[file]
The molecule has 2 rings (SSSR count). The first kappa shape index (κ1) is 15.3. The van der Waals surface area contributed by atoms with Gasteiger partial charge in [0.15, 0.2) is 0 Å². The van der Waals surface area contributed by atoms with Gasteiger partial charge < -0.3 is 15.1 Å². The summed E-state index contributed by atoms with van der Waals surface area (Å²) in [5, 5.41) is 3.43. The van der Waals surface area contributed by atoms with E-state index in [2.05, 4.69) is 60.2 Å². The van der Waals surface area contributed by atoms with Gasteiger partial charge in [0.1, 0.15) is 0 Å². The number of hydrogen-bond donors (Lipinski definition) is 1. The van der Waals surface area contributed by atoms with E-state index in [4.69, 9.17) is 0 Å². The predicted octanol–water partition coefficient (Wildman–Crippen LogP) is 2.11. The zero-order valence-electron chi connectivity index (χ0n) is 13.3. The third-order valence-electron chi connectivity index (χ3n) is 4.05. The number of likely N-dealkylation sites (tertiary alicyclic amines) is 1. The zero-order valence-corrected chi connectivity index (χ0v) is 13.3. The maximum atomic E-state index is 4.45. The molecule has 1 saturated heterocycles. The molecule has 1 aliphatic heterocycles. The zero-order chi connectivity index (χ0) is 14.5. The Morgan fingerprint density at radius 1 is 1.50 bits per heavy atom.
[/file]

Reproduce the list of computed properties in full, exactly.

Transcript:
The molecule has 2 rings (SSSR count). The first kappa shape index (κ1) is 15.3. The van der Waals surface area contributed by atoms with Gasteiger partial charge in [0.15, 0.2) is 0 Å². The van der Waals surface area contributed by atoms with Gasteiger partial charge < -0.3 is 15.1 Å². The summed E-state index contributed by atoms with van der Waals surface area (Å²) in [5, 5.41) is 3.43. The van der Waals surface area contributed by atoms with E-state index in [2.05, 4.69) is 60.2 Å². The van der Waals surface area contributed by atoms with Gasteiger partial charge in [0.1, 0.15) is 0 Å². The number of hydrogen-bond donors (Lipinski definition) is 1. The van der Waals surface area contributed by atoms with E-state index in [4.69, 9.17) is 0 Å². The predicted octanol–water partition coefficient (Wildman–Crippen LogP) is 2.11. The zero-order valence-electron chi connectivity index (χ0n) is 13.3. The third-order valence-electron chi connectivity index (χ3n) is 4.05. The number of likely N-dealkylation sites (tertiary alicyclic amines) is 1. The zero-order valence-corrected chi connectivity index (χ0v) is 13.3. The maximum atomic E-state index is 4.45. The molecule has 1 saturated heterocycles. The molecule has 1 aliphatic heterocycles. The zero-order chi connectivity index (χ0) is 14.5. The Morgan fingerprint density at radius 1 is 1.50 bits per heavy atom.